Over $8 million for a backup? The 49ers are OK with it

SANTA CLARA, Calif. -- At various points in his four-year NFL career, San Francisco 49ers defensive back Jimmie Ward has played outside cornerback, safety and nickel cornerback. He was a starter in three of those seasons.

Those position changes can be viewed as both a testament to the value of his versatility and to how difficult it has been to nail down his best fit. As the Niners head into 2018, they're still searching for the answer to those questions.

But what if Ward's best spot isn't as a starter at any of those positions but as the primary backup at all five? While there's still an entire training camp and preseason to go before the Niners can make that determination, all indications are that it's a bet the 49ers are willing to make.

“That’s a compliment I like to give Jimmie," coach Kyle Shanahan said. "That’s the type of player he is and how talented he is, that he’s capable. ... I’m hoping, which I think we have, we’ve added very good competition, so it’s not going to be easy for him to start at any of those five."

Under normal circumstances, the idea of experimenting with making one player a super utility man in the secondary would seem a harmless proposition. The Niners' bet on Ward comes with a little more scrutiny based on how many chips they're willing to gamble that he will provide a return on their investment.

Playing the final season of his rookie deal under the fifth-year option, Ward is set to make $8,526,000 in 2018. That money became fully guaranteed when Ward was still on the roster at the start of the new league year in March. For perspective, the five players expected to start at the two safety and three cornerback slots -- Adrian Colbert, Jaquiski Tartt, Richard Sherman, Ahkello Witherspoon and K'Waun Williams -- are slated to count just over $13 million combined against the cap. Suffice to say, Ward's price tag is big for a backup, even one who could be first off the bench at five spots in the secondary.

The Niners believe having a capable backup -- Ward was a first-round draft pick in 2014 and has 24 career starts and nearly 2000 NFL snaps to his name -- could prove to be a commodity worth investing in. After all, last year's 49ers endured more than their share of injuries in the secondary. Among the projected starters entering the 2017 season, only cornerback Dontae Johnson played in and started all 16 games, and he departed for the Seattle Seahawks in free agency.

Other than Johnson, the Niners traded cornerback Rashard Robinson to the New York Jets after he struggled early in the season; nickel corner Williams missed two games with a quadriceps injury. Safeties Tartt and Eric Reid missed seven and three games, respectively, with injuries.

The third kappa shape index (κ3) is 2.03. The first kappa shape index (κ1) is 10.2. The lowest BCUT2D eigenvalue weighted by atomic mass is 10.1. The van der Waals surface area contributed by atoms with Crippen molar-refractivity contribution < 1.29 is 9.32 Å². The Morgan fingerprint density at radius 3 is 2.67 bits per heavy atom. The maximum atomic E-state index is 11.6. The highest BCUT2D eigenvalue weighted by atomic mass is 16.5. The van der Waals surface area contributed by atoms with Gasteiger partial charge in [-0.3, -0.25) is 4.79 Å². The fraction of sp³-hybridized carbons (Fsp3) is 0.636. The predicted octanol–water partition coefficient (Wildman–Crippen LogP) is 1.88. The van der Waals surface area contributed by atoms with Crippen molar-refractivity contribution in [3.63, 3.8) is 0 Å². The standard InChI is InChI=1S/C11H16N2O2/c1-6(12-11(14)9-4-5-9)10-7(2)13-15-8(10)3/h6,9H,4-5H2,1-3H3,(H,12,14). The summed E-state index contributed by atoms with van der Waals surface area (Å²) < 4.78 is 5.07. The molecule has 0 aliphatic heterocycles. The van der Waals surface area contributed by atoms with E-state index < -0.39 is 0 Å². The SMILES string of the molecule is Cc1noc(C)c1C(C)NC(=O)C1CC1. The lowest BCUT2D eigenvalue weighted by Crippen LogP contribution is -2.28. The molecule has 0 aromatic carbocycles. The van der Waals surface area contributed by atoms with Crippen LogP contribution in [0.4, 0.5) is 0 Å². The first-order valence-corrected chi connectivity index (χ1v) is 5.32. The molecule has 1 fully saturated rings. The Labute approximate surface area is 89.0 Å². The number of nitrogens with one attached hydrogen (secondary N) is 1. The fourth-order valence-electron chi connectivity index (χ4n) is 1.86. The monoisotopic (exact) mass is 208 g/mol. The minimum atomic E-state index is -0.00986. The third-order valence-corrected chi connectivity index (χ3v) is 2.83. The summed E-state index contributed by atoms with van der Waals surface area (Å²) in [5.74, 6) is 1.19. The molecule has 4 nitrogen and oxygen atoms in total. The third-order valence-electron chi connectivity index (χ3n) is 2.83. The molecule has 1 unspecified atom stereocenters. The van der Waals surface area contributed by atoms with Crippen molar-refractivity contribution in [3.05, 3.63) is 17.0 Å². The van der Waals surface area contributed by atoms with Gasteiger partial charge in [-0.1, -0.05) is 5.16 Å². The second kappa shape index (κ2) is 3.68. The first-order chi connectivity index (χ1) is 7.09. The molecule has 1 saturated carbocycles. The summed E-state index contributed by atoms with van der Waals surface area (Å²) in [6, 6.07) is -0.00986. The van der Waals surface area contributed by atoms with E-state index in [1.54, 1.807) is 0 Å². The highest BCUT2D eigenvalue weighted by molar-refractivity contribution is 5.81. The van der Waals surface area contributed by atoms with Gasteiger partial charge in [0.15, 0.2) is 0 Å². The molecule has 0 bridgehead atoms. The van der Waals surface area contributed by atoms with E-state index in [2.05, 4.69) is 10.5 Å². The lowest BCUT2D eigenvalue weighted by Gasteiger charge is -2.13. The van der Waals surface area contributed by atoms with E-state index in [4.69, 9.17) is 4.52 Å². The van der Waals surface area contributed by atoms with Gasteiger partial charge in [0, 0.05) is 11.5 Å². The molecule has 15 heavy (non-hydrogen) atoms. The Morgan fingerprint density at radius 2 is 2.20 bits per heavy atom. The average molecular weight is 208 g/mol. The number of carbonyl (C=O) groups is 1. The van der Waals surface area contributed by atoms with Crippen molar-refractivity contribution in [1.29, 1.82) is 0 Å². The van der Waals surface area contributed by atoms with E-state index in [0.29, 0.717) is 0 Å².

All of those issues regularly left San Francisco scrambling for solutions from a group that was mostly unproven and inexperienced. As it stands, the Niners' depth heading toward this season isn't much different than it was last season. Other than Ward and the projected starting group, the Niners have 11 defensive backs, seven of whom are rookies.

Considering that teams can keep only 46 players active on game day, those who can play multiple positions have even more value, which is a big part of Ward's appeal.

"You love having guys with versatility," secondary coach Jeff Hafley said. "It brings more on game day with the amount of guys you can dress. If guys go down, you can move guys around. On third down, you can plug and play guys in certain packages, especially if teams have multiple receivers in the game. He’s a guy we know can do a lot."

Of course, Ward's super-sub potential isn't solely rooted in the idea of having someone who can step in at any spot at any time. It's also a matter of circumstances. First and foremost, the 49ers were in a unique position where they began the offseason with more salary-cap space than every team except the Cleveland Browns, which means they could afford to have a luxury item or two on the roster.

Also, the fact that Ward isn't currently projected as a starter comes in part from his own injury problems. Ward opened last season as the starter at free safety before a broken forearm cost him the final eight games. In four seasons, Ward has missed 22 games with foot, collarbone and forearm ailments. He's finished three of those four seasons on injured reserve.

For now, Ward is working exclusively at cornerback as Sherman comes back from November's Achilles injury, though he'll likely get reps at the other spots when camp opens in July.

Although Ward played corner for most of his first three seasons, he hasn't played there in the current defensive system installed by coordinator Robert Saleh. The change is more dramatic than it might seem given that previous defenses required Ward to play mostly man coverage and Saleh's defense is zone-heavy.

“When you’re trying to get somebody acclimated to a position, they need reps," Saleh said. "It’s very hard to ask a guy to play corner, nickel when he needs to get re-acclimated to playing corner again. ... He’s got to relearn a position, so we want to make sure that we give him every opportunity to do that.”

For his part, Ward doesn't seem to mind the change in responsibilities. In a Week 5 loss to the Indianapolis Colts last season, injuries forced Ward to spend time at free safety, outside corner and in the nickel. He's even gone so far as to set a goal unique to his new role.

"I kind of want to catch a pick at all three positions," Ward said. "I like it. Coming in as a college kid, I was just a safety and I played nickel. I never thought I was going to be playing corner in the NFL. Normally you play corner when you’re young and if it doesn’t work out, you move to safety. I was able to move from safety to corner. There’s not many guys doing that in the NFL."